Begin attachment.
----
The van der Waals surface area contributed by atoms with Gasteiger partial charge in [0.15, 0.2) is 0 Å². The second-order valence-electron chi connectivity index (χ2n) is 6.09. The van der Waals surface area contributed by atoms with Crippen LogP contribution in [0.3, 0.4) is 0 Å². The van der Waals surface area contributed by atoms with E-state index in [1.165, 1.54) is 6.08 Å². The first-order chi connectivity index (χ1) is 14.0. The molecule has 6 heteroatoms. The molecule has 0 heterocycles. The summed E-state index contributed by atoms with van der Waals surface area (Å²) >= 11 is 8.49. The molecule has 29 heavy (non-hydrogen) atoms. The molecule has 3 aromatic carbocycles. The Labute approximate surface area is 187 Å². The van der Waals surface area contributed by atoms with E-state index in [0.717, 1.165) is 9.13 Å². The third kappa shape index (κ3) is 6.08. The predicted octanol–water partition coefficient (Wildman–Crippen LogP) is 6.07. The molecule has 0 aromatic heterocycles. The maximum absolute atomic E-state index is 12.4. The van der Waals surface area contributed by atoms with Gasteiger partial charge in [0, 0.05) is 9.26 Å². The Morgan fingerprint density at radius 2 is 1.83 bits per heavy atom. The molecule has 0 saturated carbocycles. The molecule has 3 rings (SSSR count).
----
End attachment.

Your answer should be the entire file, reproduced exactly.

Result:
The van der Waals surface area contributed by atoms with Gasteiger partial charge in [0.15, 0.2) is 0 Å². The second-order valence-electron chi connectivity index (χ2n) is 6.09. The van der Waals surface area contributed by atoms with Crippen LogP contribution in [0.3, 0.4) is 0 Å². The van der Waals surface area contributed by atoms with E-state index in [1.165, 1.54) is 6.08 Å². The first-order chi connectivity index (χ1) is 14.0. The molecule has 6 heteroatoms. The molecule has 0 heterocycles. The summed E-state index contributed by atoms with van der Waals surface area (Å²) >= 11 is 8.49. The molecule has 29 heavy (non-hydrogen) atoms. The molecule has 3 aromatic carbocycles. The Labute approximate surface area is 187 Å². The van der Waals surface area contributed by atoms with E-state index in [0.717, 1.165) is 9.13 Å². The third kappa shape index (κ3) is 6.08. The predicted octanol–water partition coefficient (Wildman–Crippen LogP) is 6.07. The molecule has 0 aromatic heterocycles. The maximum absolute atomic E-state index is 12.4. The van der Waals surface area contributed by atoms with Gasteiger partial charge in [0, 0.05) is 9.26 Å². The Morgan fingerprint density at radius 2 is 1.83 bits per heavy atom. The molecule has 0 saturated carbocycles. The molecule has 3 rings (SSSR count).